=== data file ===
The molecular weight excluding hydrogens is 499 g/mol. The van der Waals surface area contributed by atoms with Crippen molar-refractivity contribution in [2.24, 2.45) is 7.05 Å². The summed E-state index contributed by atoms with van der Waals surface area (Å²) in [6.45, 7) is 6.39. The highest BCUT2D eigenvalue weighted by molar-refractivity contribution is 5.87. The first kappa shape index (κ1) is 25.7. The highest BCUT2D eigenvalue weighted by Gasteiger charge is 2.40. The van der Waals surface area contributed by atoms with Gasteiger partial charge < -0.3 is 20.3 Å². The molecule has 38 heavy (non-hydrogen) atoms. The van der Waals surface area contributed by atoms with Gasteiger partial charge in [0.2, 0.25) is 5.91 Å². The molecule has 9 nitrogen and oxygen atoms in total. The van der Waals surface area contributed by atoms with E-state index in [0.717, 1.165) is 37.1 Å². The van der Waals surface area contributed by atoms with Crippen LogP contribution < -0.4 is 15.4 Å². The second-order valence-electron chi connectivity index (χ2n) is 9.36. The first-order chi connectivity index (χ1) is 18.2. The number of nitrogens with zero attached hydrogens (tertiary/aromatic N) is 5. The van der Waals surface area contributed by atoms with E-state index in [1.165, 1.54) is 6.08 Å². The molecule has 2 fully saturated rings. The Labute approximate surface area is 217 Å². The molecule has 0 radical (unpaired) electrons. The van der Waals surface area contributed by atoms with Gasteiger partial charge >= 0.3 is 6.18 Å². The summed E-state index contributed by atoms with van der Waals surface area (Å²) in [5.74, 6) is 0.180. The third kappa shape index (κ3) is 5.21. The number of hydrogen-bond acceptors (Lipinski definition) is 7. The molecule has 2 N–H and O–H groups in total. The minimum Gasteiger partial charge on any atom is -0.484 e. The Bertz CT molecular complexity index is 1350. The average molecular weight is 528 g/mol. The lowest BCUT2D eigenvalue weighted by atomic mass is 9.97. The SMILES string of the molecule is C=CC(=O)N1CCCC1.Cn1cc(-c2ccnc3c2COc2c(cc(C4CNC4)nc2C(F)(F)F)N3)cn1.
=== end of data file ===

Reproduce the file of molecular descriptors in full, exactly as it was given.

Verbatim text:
The molecular weight excluding hydrogens is 499 g/mol. The van der Waals surface area contributed by atoms with Crippen molar-refractivity contribution in [2.24, 2.45) is 7.05 Å². The summed E-state index contributed by atoms with van der Waals surface area (Å²) in [6.45, 7) is 6.39. The highest BCUT2D eigenvalue weighted by molar-refractivity contribution is 5.87. The first kappa shape index (κ1) is 25.7. The highest BCUT2D eigenvalue weighted by Gasteiger charge is 2.40. The van der Waals surface area contributed by atoms with Gasteiger partial charge < -0.3 is 20.3 Å². The molecule has 38 heavy (non-hydrogen) atoms. The van der Waals surface area contributed by atoms with Gasteiger partial charge in [0.2, 0.25) is 5.91 Å². The molecule has 9 nitrogen and oxygen atoms in total. The van der Waals surface area contributed by atoms with E-state index in [0.717, 1.165) is 37.1 Å². The van der Waals surface area contributed by atoms with Crippen LogP contribution < -0.4 is 15.4 Å². The second-order valence-electron chi connectivity index (χ2n) is 9.36. The first-order chi connectivity index (χ1) is 18.2. The number of nitrogens with zero attached hydrogens (tertiary/aromatic N) is 5. The van der Waals surface area contributed by atoms with E-state index in [1.165, 1.54) is 6.08 Å². The molecule has 2 fully saturated rings. The Labute approximate surface area is 217 Å². The molecule has 0 radical (unpaired) electrons. The van der Waals surface area contributed by atoms with Gasteiger partial charge >= 0.3 is 6.18 Å². The summed E-state index contributed by atoms with van der Waals surface area (Å²) in [5.74, 6) is 0.180. The third kappa shape index (κ3) is 5.21. The number of hydrogen-bond acceptors (Lipinski definition) is 7. The molecule has 2 N–H and O–H groups in total. The minimum Gasteiger partial charge on any atom is -0.484 e. The Bertz CT molecular complexity index is 1350. The average molecular weight is 528 g/mol. The lowest BCUT2D eigenvalue weighted by atomic mass is 9.97. The SMILES string of the molecule is C=CC(=O)N1CCCC1.Cn1cc(-c2ccnc3c2COc2c(cc(C4CNC4)nc2C(F)(F)F)N3)cn1.